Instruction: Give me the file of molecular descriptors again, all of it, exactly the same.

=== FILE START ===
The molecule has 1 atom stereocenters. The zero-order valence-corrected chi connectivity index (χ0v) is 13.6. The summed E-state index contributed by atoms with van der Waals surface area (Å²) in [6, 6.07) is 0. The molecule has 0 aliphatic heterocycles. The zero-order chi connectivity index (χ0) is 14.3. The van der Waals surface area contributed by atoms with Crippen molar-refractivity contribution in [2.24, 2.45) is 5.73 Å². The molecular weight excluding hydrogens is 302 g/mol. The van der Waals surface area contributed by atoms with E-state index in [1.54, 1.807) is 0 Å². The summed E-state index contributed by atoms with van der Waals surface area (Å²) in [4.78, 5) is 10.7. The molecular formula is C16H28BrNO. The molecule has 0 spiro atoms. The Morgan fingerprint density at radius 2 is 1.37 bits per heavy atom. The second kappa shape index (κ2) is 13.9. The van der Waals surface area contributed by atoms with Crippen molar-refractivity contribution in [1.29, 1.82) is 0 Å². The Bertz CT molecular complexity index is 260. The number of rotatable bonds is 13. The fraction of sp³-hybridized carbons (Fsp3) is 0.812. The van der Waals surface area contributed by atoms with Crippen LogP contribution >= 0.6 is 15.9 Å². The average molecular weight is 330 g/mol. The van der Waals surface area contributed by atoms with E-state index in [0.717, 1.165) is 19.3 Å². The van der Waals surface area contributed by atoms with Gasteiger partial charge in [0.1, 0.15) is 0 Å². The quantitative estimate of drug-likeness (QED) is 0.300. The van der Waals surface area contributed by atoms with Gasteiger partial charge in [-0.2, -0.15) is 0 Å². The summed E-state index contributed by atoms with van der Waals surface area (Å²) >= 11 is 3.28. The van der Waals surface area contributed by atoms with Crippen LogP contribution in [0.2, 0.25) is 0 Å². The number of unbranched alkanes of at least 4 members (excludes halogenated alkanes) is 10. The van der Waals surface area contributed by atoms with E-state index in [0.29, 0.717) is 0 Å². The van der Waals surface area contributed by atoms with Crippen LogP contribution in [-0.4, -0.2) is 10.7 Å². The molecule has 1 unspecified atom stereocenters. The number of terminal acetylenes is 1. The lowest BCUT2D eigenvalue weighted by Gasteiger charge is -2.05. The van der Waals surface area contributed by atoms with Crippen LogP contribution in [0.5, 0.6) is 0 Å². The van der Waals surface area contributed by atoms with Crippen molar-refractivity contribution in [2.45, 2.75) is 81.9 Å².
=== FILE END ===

The molecule has 1 atom stereocenters. The zero-order valence-corrected chi connectivity index (χ0v) is 13.6. The summed E-state index contributed by atoms with van der Waals surface area (Å²) in [6, 6.07) is 0. The molecule has 0 aliphatic heterocycles. The zero-order chi connectivity index (χ0) is 14.3. The van der Waals surface area contributed by atoms with Crippen molar-refractivity contribution in [2.24, 2.45) is 5.73 Å². The molecular weight excluding hydrogens is 302 g/mol. The van der Waals surface area contributed by atoms with E-state index in [1.54, 1.807) is 0 Å². The summed E-state index contributed by atoms with van der Waals surface area (Å²) in [4.78, 5) is 10.7. The molecular formula is C16H28BrNO. The molecule has 0 spiro atoms. The Morgan fingerprint density at radius 2 is 1.37 bits per heavy atom. The second kappa shape index (κ2) is 13.9. The van der Waals surface area contributed by atoms with Crippen molar-refractivity contribution in [1.29, 1.82) is 0 Å². The Bertz CT molecular complexity index is 260. The number of rotatable bonds is 13. The fraction of sp³-hybridized carbons (Fsp3) is 0.812. The van der Waals surface area contributed by atoms with Crippen LogP contribution >= 0.6 is 15.9 Å². The average molecular weight is 330 g/mol. The van der Waals surface area contributed by atoms with E-state index in [0.717, 1.165) is 19.3 Å². The van der Waals surface area contributed by atoms with Gasteiger partial charge in [0.1, 0.15) is 0 Å². The quantitative estimate of drug-likeness (QED) is 0.300. The van der Waals surface area contributed by atoms with Gasteiger partial charge in [-0.2, -0.15) is 0 Å². The summed E-state index contributed by atoms with van der Waals surface area (Å²) >= 11 is 3.28. The van der Waals surface area contributed by atoms with Crippen LogP contribution in [0.2, 0.25) is 0 Å². The number of unbranched alkanes of at least 4 members (excludes halogenated alkanes) is 10. The van der Waals surface area contributed by atoms with E-state index in [0.29, 0.717) is 0 Å². The van der Waals surface area contributed by atoms with Crippen LogP contribution in [-0.4, -0.2) is 10.7 Å². The molecule has 1 unspecified atom stereocenters. The number of terminal acetylenes is 1. The lowest BCUT2D eigenvalue weighted by Gasteiger charge is -2.05. The van der Waals surface area contributed by atoms with Crippen LogP contribution in [0.5, 0.6) is 0 Å². The van der Waals surface area contributed by atoms with Crippen molar-refractivity contribution in [2.45, 2.75) is 81.9 Å².